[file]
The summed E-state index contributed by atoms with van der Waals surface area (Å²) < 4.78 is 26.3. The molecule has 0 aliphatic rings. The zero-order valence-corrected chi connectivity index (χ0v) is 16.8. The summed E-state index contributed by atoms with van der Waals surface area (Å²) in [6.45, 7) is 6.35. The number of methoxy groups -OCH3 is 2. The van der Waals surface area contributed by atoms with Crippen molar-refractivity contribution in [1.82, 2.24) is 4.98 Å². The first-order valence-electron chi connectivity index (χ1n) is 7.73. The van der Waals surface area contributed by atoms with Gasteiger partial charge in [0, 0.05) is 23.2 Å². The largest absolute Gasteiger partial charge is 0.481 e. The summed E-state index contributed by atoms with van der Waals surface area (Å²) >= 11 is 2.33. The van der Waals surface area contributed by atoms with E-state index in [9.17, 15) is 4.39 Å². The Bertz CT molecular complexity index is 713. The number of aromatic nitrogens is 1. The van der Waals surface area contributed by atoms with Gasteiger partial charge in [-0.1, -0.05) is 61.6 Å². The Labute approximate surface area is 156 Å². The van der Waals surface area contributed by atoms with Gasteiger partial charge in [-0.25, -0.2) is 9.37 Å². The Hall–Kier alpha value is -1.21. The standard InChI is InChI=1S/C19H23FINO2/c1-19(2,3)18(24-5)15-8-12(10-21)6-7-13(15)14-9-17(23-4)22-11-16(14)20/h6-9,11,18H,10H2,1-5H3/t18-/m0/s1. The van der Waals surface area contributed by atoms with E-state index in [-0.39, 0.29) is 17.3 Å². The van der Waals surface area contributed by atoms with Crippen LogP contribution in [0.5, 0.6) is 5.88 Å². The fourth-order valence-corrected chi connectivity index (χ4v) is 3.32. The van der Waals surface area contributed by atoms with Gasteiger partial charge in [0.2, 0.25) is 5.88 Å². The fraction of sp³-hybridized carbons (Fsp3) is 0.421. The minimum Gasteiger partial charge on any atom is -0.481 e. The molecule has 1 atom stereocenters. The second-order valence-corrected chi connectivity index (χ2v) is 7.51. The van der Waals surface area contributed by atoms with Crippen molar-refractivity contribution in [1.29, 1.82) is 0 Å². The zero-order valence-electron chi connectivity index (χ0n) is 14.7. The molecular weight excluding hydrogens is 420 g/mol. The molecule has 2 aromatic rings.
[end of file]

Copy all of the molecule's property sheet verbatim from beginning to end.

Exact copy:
The summed E-state index contributed by atoms with van der Waals surface area (Å²) < 4.78 is 26.3. The molecule has 0 aliphatic rings. The zero-order valence-corrected chi connectivity index (χ0v) is 16.8. The summed E-state index contributed by atoms with van der Waals surface area (Å²) in [6.45, 7) is 6.35. The number of methoxy groups -OCH3 is 2. The van der Waals surface area contributed by atoms with Crippen molar-refractivity contribution in [1.82, 2.24) is 4.98 Å². The first-order valence-electron chi connectivity index (χ1n) is 7.73. The van der Waals surface area contributed by atoms with Gasteiger partial charge in [0, 0.05) is 23.2 Å². The largest absolute Gasteiger partial charge is 0.481 e. The summed E-state index contributed by atoms with van der Waals surface area (Å²) >= 11 is 2.33. The van der Waals surface area contributed by atoms with E-state index in [9.17, 15) is 4.39 Å². The Bertz CT molecular complexity index is 713. The number of aromatic nitrogens is 1. The van der Waals surface area contributed by atoms with Gasteiger partial charge in [-0.1, -0.05) is 61.6 Å². The Labute approximate surface area is 156 Å². The van der Waals surface area contributed by atoms with Gasteiger partial charge in [-0.25, -0.2) is 9.37 Å². The Hall–Kier alpha value is -1.21. The standard InChI is InChI=1S/C19H23FINO2/c1-19(2,3)18(24-5)15-8-12(10-21)6-7-13(15)14-9-17(23-4)22-11-16(14)20/h6-9,11,18H,10H2,1-5H3/t18-/m0/s1. The van der Waals surface area contributed by atoms with E-state index in [-0.39, 0.29) is 17.3 Å². The van der Waals surface area contributed by atoms with Crippen LogP contribution in [0.5, 0.6) is 5.88 Å². The fourth-order valence-corrected chi connectivity index (χ4v) is 3.32. The van der Waals surface area contributed by atoms with Gasteiger partial charge in [0.2, 0.25) is 5.88 Å². The fraction of sp³-hybridized carbons (Fsp3) is 0.421. The minimum Gasteiger partial charge on any atom is -0.481 e. The molecule has 1 atom stereocenters. The second-order valence-corrected chi connectivity index (χ2v) is 7.51. The van der Waals surface area contributed by atoms with Crippen molar-refractivity contribution in [1.29, 1.82) is 0 Å². The zero-order valence-electron chi connectivity index (χ0n) is 14.7. The molecular weight excluding hydrogens is 420 g/mol. The molecule has 2 aromatic rings.